Within the next year, new oval beach/road courses were formed in Mosquito Inlet and for the next 10 years, many races were held here. In the summer of 1958, construction was started on the high-banked, 2.5 mile Daytona International Speedway. In February of the next year, the first Daytona 500 was run.
Meanwhile at the Lighthouse…
There are no records from John Lindquist (Mosquito Inlet Lighthouse keeper 1905-1924) or his assistants concerning their interest in the races, but the Mosquito Inlet Lighthouse would continue to be involved in the quest for speed on both land and air, serving as a landmark for automobile and motorcycle races as well as for air races. [Excerpt from: THE PONCE INLET LIGHTHOUSE: An Illustrated History By Ellen J. Henry]
The popularity of beach races at the inlet did bring an influx of new visitors to the area who marveled at the impressive lighthouse beacon. These visitors would often come to the lighthouse and keepers would find time in their busy schedule to show them around the light station.
It’s reported that while Charner Smith was lighthouse keeper in the 1940s, his son, Robert, would watch races from the top of the tower much like you can view the location of the old course from the tower today. Whether you’re a resident of Volusia County or you’re in town for Speedweek, making the Ponce Inlet Lighthouse part of your plans will provide you with a unique side of racing history.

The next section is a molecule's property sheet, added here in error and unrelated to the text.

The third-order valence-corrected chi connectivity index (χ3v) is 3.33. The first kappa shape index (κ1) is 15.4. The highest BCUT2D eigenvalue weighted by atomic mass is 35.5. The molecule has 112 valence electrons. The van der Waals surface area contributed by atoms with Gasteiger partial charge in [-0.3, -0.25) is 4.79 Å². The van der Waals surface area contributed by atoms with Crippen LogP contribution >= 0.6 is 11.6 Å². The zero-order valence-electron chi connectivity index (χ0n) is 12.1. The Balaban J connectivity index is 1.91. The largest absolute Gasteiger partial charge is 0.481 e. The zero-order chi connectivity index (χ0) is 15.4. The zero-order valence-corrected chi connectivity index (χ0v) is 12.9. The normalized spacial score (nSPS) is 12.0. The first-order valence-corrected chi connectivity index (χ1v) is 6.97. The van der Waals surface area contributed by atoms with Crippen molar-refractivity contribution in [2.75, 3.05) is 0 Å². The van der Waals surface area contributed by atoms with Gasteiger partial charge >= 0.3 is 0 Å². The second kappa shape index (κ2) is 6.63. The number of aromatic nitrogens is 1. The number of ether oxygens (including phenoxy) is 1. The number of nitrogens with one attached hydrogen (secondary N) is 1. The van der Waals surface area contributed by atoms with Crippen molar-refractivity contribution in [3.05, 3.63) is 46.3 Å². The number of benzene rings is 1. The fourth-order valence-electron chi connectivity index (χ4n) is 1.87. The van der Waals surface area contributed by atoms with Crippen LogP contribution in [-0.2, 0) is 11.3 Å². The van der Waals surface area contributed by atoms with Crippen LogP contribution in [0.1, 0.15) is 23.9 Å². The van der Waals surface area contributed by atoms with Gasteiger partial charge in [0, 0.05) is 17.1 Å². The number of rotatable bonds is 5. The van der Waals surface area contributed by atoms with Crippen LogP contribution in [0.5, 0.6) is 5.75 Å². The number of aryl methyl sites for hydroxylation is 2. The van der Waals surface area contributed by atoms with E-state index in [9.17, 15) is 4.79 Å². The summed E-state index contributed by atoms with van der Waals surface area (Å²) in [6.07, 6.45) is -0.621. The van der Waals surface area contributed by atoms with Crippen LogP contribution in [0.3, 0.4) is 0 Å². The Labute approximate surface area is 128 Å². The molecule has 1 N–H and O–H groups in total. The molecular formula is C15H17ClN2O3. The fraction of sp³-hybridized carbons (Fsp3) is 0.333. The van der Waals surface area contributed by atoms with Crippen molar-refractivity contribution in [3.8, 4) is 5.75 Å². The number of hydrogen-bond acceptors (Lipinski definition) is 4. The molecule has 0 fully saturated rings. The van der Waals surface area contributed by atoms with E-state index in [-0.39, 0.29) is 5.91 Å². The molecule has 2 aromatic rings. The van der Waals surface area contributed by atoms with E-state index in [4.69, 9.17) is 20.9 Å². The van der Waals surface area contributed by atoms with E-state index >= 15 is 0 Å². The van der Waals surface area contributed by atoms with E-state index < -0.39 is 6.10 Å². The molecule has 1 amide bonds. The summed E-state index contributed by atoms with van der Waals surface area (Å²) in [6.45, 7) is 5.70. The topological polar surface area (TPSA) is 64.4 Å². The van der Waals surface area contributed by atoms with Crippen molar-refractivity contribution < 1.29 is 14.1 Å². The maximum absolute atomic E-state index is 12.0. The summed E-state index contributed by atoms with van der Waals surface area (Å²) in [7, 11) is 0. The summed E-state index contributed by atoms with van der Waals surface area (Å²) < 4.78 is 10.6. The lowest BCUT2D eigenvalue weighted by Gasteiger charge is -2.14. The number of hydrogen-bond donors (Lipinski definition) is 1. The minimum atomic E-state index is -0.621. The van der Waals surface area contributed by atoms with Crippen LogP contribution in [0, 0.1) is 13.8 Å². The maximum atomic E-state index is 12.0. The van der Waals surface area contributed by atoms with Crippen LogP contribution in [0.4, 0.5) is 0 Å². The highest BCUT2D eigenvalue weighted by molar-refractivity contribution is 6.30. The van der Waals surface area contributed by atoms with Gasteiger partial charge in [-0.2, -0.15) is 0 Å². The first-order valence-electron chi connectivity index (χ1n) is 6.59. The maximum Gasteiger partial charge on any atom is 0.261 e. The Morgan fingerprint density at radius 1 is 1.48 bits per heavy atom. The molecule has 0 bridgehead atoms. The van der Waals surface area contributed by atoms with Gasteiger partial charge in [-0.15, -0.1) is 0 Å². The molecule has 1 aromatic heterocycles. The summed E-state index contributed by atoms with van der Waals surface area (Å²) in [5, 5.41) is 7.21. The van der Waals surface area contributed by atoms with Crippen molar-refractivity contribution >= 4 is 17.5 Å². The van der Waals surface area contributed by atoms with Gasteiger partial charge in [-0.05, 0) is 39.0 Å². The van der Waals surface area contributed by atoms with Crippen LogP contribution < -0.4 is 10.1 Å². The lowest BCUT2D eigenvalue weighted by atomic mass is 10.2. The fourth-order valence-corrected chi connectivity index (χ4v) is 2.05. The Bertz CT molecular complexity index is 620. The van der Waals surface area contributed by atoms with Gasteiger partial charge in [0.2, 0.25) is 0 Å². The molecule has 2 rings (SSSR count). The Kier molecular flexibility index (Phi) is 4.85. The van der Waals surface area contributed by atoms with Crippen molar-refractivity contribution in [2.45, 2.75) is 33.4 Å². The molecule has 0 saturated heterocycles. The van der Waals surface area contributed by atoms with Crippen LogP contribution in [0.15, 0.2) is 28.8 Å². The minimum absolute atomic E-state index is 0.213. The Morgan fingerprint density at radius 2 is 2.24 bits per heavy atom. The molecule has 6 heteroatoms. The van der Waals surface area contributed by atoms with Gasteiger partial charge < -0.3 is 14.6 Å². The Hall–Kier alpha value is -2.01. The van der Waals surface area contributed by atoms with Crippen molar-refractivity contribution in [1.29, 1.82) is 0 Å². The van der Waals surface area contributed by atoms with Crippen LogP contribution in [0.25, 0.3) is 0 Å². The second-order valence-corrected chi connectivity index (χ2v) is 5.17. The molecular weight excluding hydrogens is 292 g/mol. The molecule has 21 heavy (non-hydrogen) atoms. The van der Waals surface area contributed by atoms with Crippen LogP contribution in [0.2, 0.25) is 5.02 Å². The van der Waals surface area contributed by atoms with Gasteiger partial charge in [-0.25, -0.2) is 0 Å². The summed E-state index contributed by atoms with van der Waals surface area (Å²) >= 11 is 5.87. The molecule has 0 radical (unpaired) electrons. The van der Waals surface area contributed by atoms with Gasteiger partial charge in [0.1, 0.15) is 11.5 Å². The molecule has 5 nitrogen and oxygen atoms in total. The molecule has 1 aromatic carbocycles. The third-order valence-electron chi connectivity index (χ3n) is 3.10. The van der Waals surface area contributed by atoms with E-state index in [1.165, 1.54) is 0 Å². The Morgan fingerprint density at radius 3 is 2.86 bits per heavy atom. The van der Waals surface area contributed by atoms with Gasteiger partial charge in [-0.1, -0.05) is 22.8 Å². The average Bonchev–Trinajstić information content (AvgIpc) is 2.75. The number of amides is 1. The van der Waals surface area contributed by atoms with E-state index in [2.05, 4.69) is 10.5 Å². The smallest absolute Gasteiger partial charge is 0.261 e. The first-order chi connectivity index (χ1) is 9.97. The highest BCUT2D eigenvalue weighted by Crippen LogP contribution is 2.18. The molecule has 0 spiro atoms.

To plan your visit to our light station, visit /visit/index and for more information regarding COVID-19 safety measures, visit /Ponce-Inlet-Lighthouse-COVID-19-Safety-Information-1-6961.html.
Abernethy, Kellie. “100 Mph on the Beach? Ponce Inlet's Beach Racing History.” Daytona Beach News-Journal Online, Daytona Beach News-Journal Online, 10 Apr. 2018, www.news-journalonline.com/special/20180410/100-mph-on-beach-ponce-inlets-beach-racing-history.
Brotemarkle, Ben. “Florida Frontiers ‘Racing on the Beach.’” Florida Historical Society, 17 Feb. 2019, myfloridahistory.org/frontiers/article/131.
“NASCAR History.” Official Site Of NASCAR, 21 July 2019, www.nascar.com/nascar-history.
“Racing on the Beach.” THE PONCE INLET LIGHTHOUSE: An Illustrated History, by Ellen J Henry, Ponce De Leon Inlet Lighthouse Preservation Association, 2017, pp. 108–109.